IndieCommerce Responds to Internet Security Vulnerability

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By Josh Harding, ABA Systems Administrator

If you read tech blogs or hang around with people who do, you may have noticed quite a lot of animated discussion about bleeding hearts and obscure technical terms like encryption and SSL. All this talk is due to a recently discovered OpenSSL software problem, which has been dubbed Heartbleed. The reasons for this rather grim sounding name are esoteric, but it is an appropriate moniker because Heartbleed is likely the most severe vulnerability ever discovered in basic Internet security and it has existed since March 2012.

Essentially, every time you visit a website and see a reassuring closed padlock in the address bar, your communications are being protected by SSL encryption, which is supposed to ensure that it can only be seen by you and the server on the other end of the connection. Every time you see that padlock, there is a two-thirds chance that the communications are being secured with OpenSSL. Heartbleed makes it possible for evil-doers to pull snippets of information off those servers. Those snippets could be terribly boring, or they could be someone’s username and password.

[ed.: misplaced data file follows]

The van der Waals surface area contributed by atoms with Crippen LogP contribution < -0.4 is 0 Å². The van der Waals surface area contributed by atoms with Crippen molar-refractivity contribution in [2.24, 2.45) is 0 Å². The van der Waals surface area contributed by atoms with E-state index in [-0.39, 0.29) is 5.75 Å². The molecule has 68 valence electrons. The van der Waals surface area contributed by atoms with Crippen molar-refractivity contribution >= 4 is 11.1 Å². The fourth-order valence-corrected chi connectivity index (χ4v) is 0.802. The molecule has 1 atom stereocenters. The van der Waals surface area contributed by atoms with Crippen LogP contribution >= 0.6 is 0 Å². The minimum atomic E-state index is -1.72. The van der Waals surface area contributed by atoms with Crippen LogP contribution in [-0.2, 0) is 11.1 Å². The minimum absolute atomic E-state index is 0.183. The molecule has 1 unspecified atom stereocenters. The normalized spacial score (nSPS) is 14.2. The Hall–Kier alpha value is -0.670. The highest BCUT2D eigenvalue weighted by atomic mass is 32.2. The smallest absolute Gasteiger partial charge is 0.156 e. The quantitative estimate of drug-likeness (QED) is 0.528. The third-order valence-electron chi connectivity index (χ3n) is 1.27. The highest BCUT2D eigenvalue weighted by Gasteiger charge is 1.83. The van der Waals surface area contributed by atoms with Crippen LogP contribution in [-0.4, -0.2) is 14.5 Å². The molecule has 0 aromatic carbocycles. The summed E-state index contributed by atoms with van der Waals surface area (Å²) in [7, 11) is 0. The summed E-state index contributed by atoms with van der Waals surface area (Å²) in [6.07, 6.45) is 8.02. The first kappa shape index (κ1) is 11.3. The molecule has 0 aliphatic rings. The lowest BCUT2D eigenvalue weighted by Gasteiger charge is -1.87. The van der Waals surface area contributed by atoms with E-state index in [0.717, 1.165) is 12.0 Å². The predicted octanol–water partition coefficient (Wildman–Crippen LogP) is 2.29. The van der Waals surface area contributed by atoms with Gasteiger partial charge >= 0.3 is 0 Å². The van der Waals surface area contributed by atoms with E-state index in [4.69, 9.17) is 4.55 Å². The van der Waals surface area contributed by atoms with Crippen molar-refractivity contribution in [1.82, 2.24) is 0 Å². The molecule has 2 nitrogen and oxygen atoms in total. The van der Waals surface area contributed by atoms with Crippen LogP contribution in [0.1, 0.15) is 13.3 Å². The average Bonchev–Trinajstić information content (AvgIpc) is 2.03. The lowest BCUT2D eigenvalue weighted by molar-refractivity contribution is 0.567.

Fortunately, by the time you read this, the crisis will have passed, at least for the American Booksellers Association and IndieCommerce. The vulnerability was revealed on April 7. ABA’s system administrators had patched all but one type of system by early afternoon on April 8. The final type of system, a group of servers known as load balancers, was patched on April 9 at 11:00 a.m., within 30 minutes of the vendor releasing a patch.

The final step to mitigating this vulnerability is for ABA member booksellers to change their passwords, as there was a short  time when secure communications might have been compromised. It’s also advisable to change passwords for all important websites, such as financial institutions and e-mail providers. 

Most large companies have already fixed their servers, but some less-populated areas of the Internet, where servers are less actively maintained, will likely remain vulnerable for quite some time. Because it’s impossible to determine if a given site has been attacked, the full impact of Heartbleed will not be determined for some time.